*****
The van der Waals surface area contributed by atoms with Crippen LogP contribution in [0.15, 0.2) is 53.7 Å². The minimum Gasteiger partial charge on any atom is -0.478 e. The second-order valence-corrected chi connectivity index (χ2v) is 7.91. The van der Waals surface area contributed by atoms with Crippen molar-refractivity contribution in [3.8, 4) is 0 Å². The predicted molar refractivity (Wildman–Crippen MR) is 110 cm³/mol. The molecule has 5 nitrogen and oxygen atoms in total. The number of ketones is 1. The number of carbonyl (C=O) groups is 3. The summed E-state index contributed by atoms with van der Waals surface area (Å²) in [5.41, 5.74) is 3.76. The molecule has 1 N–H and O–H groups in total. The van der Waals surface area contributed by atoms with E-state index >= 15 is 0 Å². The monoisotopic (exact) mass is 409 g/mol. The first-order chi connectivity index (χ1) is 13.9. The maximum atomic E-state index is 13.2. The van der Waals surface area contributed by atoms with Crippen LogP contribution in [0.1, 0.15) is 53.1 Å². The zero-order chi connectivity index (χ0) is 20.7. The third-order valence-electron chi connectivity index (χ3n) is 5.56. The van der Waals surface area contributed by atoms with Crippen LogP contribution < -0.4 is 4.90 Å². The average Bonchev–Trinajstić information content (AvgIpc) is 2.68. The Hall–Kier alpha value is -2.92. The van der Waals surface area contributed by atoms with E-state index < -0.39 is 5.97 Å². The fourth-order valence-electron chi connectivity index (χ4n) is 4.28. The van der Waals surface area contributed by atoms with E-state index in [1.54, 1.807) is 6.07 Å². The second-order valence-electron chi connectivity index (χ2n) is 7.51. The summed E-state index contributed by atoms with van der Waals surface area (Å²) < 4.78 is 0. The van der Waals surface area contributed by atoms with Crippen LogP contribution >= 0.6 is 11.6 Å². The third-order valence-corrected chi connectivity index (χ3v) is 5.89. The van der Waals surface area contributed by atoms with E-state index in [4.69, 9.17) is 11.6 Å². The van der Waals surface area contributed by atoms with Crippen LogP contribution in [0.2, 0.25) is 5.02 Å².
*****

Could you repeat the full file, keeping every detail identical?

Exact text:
The van der Waals surface area contributed by atoms with Crippen LogP contribution in [0.15, 0.2) is 53.7 Å². The minimum Gasteiger partial charge on any atom is -0.478 e. The second-order valence-corrected chi connectivity index (χ2v) is 7.91. The van der Waals surface area contributed by atoms with Crippen molar-refractivity contribution in [3.8, 4) is 0 Å². The predicted molar refractivity (Wildman–Crippen MR) is 110 cm³/mol. The molecule has 5 nitrogen and oxygen atoms in total. The number of ketones is 1. The number of carbonyl (C=O) groups is 3. The summed E-state index contributed by atoms with van der Waals surface area (Å²) in [5.41, 5.74) is 3.76. The molecule has 1 N–H and O–H groups in total. The van der Waals surface area contributed by atoms with E-state index >= 15 is 0 Å². The monoisotopic (exact) mass is 409 g/mol. The first-order chi connectivity index (χ1) is 13.9. The maximum atomic E-state index is 13.2. The van der Waals surface area contributed by atoms with Crippen LogP contribution in [0.1, 0.15) is 53.1 Å². The zero-order chi connectivity index (χ0) is 20.7. The third-order valence-electron chi connectivity index (χ3n) is 5.56. The van der Waals surface area contributed by atoms with Crippen LogP contribution < -0.4 is 4.90 Å². The average Bonchev–Trinajstić information content (AvgIpc) is 2.68. The Hall–Kier alpha value is -2.92. The van der Waals surface area contributed by atoms with E-state index < -0.39 is 5.97 Å². The fourth-order valence-electron chi connectivity index (χ4n) is 4.28. The van der Waals surface area contributed by atoms with E-state index in [1.54, 1.807) is 6.07 Å². The second-order valence-electron chi connectivity index (χ2n) is 7.51. The summed E-state index contributed by atoms with van der Waals surface area (Å²) < 4.78 is 0. The van der Waals surface area contributed by atoms with Crippen LogP contribution >= 0.6 is 11.6 Å². The third-order valence-corrected chi connectivity index (χ3v) is 5.89. The van der Waals surface area contributed by atoms with E-state index in [4.69, 9.17) is 11.6 Å². The van der Waals surface area contributed by atoms with Crippen LogP contribution in [0.2, 0.25) is 5.02 Å².